Simon Bartram’s “Under The Vapor Trails” exhibition opens at the Hartlepool Art Gallery on Saturday January 29 and runs until Saturday April 23.
The free exhibition centers on paintings and drawings of post-industrial men who live in real and imaginary cities.
Simon said: “I can’t wait to show my work at the Hartlepool Art Gallery.
“It is such a privilege to have an exhibition in such a beautiful setting and I am delighted to engage with the city and its art lovers.”
Born in Jarrow and raised in Hebburn, both in South Tyneside, Simon said he was brought up around “hardy” figures who populated pubs and football terraces.
He has enjoyed great success as an author during his career, including being a finalist for the Mother Goose Award in 1999 for Pinocchio and the Kate Greenaway Medal in 2002 for Man on the Moon: A Day in the Life of Bob. .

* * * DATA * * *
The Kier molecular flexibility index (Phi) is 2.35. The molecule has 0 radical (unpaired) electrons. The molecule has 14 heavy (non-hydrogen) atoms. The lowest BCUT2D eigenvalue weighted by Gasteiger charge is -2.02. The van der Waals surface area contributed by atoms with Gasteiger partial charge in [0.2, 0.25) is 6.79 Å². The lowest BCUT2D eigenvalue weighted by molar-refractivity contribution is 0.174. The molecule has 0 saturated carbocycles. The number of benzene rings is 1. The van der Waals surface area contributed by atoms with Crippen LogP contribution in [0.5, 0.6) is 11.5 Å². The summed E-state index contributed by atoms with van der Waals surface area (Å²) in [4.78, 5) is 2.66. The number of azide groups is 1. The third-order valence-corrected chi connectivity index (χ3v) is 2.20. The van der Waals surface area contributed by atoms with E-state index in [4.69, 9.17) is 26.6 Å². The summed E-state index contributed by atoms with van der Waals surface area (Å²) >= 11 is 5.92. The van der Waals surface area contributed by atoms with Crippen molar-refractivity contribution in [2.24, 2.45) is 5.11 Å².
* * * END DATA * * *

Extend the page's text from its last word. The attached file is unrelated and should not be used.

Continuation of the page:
In 2004, Man on the Moon was voted “best illustrated book to read aloud” by a panel of Blue Peter viewers and was also named the Blue Peter Book Awards Book of the Year.
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Georgina Ascroft, Museum and Gallery Director for Hartlepool Borough Council, said: “We are delighted to host Simon Bartram’s first solo exhibition at the Hartlepool Art Gallery.
“Simon’s striking and expressive portraits represent the changing nature of masculinity in the 21st century.
“Visitors will recognize many local caricatures that feature in Simon’s work and for a brief moment the viewer will be immersed in the spaces between pubs and football fields, where men might find themselves walking along the coastal path. or from the busy street to the next bolt hole, in a destination of their own.
“His models remain motionless, alone and enigmatic, sometimes slightly comical and absurd, filling their frames with their mass as a physical manifestation of their repressed and unheard of stories.”
As part of the exhibition, the Hartlepool Art Gallery also created a new family play space based on Simon’s award-winning children’s books.
Hartlepool Art Gallery is in Church Square and is open 10 a.m. to 5 p.m. Tuesday through Saturday. Free entry.